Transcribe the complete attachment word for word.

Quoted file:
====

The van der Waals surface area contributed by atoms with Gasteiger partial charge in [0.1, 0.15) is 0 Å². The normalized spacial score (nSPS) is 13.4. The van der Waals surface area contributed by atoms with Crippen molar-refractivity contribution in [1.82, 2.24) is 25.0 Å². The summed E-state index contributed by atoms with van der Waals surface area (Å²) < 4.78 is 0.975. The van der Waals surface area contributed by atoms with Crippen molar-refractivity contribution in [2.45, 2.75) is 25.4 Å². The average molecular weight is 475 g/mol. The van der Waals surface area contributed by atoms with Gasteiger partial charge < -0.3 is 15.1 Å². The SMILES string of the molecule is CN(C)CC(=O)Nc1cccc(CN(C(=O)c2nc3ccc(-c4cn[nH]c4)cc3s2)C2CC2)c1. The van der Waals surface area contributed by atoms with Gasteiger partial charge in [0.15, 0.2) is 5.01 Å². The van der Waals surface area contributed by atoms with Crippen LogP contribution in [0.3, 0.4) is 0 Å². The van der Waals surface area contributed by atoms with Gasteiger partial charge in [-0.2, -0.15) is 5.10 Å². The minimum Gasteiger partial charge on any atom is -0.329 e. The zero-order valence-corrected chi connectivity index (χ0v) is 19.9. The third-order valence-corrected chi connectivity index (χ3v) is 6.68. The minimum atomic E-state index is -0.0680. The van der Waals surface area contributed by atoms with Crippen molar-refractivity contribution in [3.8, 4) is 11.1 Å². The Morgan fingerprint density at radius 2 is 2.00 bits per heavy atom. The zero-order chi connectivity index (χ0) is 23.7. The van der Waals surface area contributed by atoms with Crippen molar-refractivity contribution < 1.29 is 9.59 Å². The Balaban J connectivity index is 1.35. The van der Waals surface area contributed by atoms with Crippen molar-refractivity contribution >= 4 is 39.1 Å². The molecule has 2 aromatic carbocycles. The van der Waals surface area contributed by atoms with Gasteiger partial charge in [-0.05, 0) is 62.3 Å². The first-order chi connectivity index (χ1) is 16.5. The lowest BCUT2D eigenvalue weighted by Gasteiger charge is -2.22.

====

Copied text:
The van der Waals surface area contributed by atoms with Gasteiger partial charge in [0.1, 0.15) is 0 Å². The normalized spacial score (nSPS) is 13.4. The van der Waals surface area contributed by atoms with Crippen molar-refractivity contribution in [1.82, 2.24) is 25.0 Å². The summed E-state index contributed by atoms with van der Waals surface area (Å²) < 4.78 is 0.975. The van der Waals surface area contributed by atoms with Crippen molar-refractivity contribution in [2.45, 2.75) is 25.4 Å². The average molecular weight is 475 g/mol. The van der Waals surface area contributed by atoms with Gasteiger partial charge < -0.3 is 15.1 Å². The SMILES string of the molecule is CN(C)CC(=O)Nc1cccc(CN(C(=O)c2nc3ccc(-c4cn[nH]c4)cc3s2)C2CC2)c1. The van der Waals surface area contributed by atoms with Gasteiger partial charge in [0.15, 0.2) is 5.01 Å². The van der Waals surface area contributed by atoms with Crippen LogP contribution in [0.3, 0.4) is 0 Å². The van der Waals surface area contributed by atoms with Gasteiger partial charge in [-0.2, -0.15) is 5.10 Å². The minimum Gasteiger partial charge on any atom is -0.329 e. The zero-order valence-corrected chi connectivity index (χ0v) is 19.9. The third-order valence-corrected chi connectivity index (χ3v) is 6.68. The minimum atomic E-state index is -0.0680. The van der Waals surface area contributed by atoms with Crippen molar-refractivity contribution in [3.8, 4) is 11.1 Å². The Morgan fingerprint density at radius 2 is 2.00 bits per heavy atom. The zero-order chi connectivity index (χ0) is 23.7. The van der Waals surface area contributed by atoms with Crippen molar-refractivity contribution < 1.29 is 9.59 Å². The Balaban J connectivity index is 1.35. The van der Waals surface area contributed by atoms with Crippen molar-refractivity contribution >= 4 is 39.1 Å². The molecule has 2 aromatic carbocycles. The van der Waals surface area contributed by atoms with Gasteiger partial charge in [-0.05, 0) is 62.3 Å². The first-order chi connectivity index (χ1) is 16.5. The lowest BCUT2D eigenvalue weighted by Gasteiger charge is -2.22.